What is Critical Power?


You may have come across this term before in relation to the threshold power. Sometimes FTP (functional threshold power) and Critical Power are used interchangeably, but this is not correct. Although both values are often close to each other, there is a clear difference. FTP is the power you can sustain for a maximum of one hour while CP is the power you can theoretically sustain for much longer. Critical Power is the lower limit (or horizontal asymptote) of someone’s power curve. To explain how this works we must first explain what a power curve is.


Mean Maximal Power (MMP) is the amount of power you can produce for a given time effort. In 10 seconds you can produce more power than you can in 1 minute. Through this model it is possible to get an indication of how much energy can be released from which system per unit of time.
To release energy the human body has 3 different energy systems available. The goal of all these systems is always to release ATP (adenosine triphosphate), because this is energy with which you can do work.


All these energy systems have advantages and disadvantages, these are briefly described below;

  1. Creatine phosphate system: also called the sprint system. This form of energy is stored in the muscle and is therefore very quickly available. This allows you to release a lot of power very quickly. After 8-15 seconds this energy system is empty and you will see a clear decrease in power. It is especially important during sprints.
  2. Anaerobic: The anaerobic system is good at releasing energy relatively quickly, it does this by burning glycogen without the intervention of oxygen. This process is very fast which makes it especially useful for short efforts. Think, for example, of a viaduct or short climb that you can ride up full speed. The disadvantage is of course that you acidify, this is due to an increase in H+ ions. These ions literally cause acidification of the muscles, which decreases the function and you will have to reduce the intensity at a given moment.
  3. Aerobic: The aerobic system releases energy by burning fats and carbohydrates with oxygen. It is a relatively slow system but can be maintained for a long time if sufficient fuel is present. The carbohydrates stored in the body can provide 1-1.5h of intensive effort, the energy you can get from the fats is enough for days of effort! This energy system is therefore for a longer duration.

Of course, all these energy systems work together and side by side. Depending on what kind of effort you make, one system is more/less active. If we therefore set all your best powers against each other, it will look something like this.


By doing a number of power tests it is possible to create your power curve. You do this for example by doing an anaerobic field test, where you test your best power over 1minute and 5 minutes. This simply means that you make a full 1 minute and 5 minute effort after a good warm-up and with sufficient rest between both efforts. Based on these values we can calculate the curve and your CP. Note that the more maximal efforts we have, for example also an 8, 12, 20 and 40 minute maximal efforts, the more accurate your power curve becomes.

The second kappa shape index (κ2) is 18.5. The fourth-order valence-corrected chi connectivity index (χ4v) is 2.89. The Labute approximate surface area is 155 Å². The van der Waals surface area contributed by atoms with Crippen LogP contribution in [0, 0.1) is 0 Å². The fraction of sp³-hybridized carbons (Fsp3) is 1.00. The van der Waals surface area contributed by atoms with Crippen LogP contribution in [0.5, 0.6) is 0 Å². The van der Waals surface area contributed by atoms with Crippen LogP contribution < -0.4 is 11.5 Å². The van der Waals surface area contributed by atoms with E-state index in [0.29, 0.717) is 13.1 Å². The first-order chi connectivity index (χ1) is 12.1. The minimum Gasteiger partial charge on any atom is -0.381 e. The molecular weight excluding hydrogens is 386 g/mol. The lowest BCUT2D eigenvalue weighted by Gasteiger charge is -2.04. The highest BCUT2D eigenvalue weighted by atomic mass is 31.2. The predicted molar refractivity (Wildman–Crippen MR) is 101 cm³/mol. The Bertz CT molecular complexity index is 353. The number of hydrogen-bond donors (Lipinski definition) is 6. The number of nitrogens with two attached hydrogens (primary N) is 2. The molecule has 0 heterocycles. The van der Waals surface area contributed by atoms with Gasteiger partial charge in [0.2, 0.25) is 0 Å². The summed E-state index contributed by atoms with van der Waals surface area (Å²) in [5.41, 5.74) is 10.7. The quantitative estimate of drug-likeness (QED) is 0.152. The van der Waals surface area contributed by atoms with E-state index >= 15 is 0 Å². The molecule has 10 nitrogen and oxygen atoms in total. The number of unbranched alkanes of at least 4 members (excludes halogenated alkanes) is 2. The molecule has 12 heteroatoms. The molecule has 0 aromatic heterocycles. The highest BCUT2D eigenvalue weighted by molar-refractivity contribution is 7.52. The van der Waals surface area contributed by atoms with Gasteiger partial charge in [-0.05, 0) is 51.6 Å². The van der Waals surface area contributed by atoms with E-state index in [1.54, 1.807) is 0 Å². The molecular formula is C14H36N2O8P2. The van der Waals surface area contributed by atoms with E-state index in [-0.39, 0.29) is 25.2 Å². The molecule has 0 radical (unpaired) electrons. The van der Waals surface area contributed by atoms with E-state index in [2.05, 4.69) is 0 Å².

Critical power is calculated by looking at where the graph flattens out, this so-called asymptote is called Critical Power. CP stands for the aerobic energy that you can release, it corresponds to FTP but is not quite the same. FTP is the actual power you can ride over 60 minutes, CP gives an indication of the size of your aerobic system and is therefore slightly lower.


The area above CP is called AWC (anaerobic work capacity), which reflects the anaerobic system. This is a tank of energy that can be drained over varying lengths of time, from 1 minute to 20 minutes. In fact, it is a tank of Joules (energy) that you can spread out over a period of time. Is the tank completely empty you can always fall back on Critical Power. Some comment should be made here. This is a highly theoretical model that describes the reality and functioning of systems well, but practice is always more stubborn. What exactly Anaerobic Work Capacity is we will explain here in another blog.


Imagine you do a 20minute test, it is 15w better than when you did it 3 months ago. Obviously you have improved over 20 minutes, but we do not know how much your FTP has improved. It may be that your anaerobic tank has become larger and that you have improved just above your threshold power. As a result, your aerobic system may have increased by only 5w. It is therefore important to create a power curve by testing multiple peak values so you can make the 2 component model. By doing this it is possible to get a better indication of which energy system has improved after a period of training or on which energy system you should focus more towards your goals.


Through the CP model it is possible to split your performance into two components; aerobic and anaerobic. This makes it easier to set and evaluate training goals. It is very important that you do this with someone who knows what he is doing and how to calculate, use and interpret the model.
This model and theoretical background can be very helpful in your training approach. Feel free to contact us about what we can do for you. Or check out our training application JOIN that creates a personalized training schedule for you.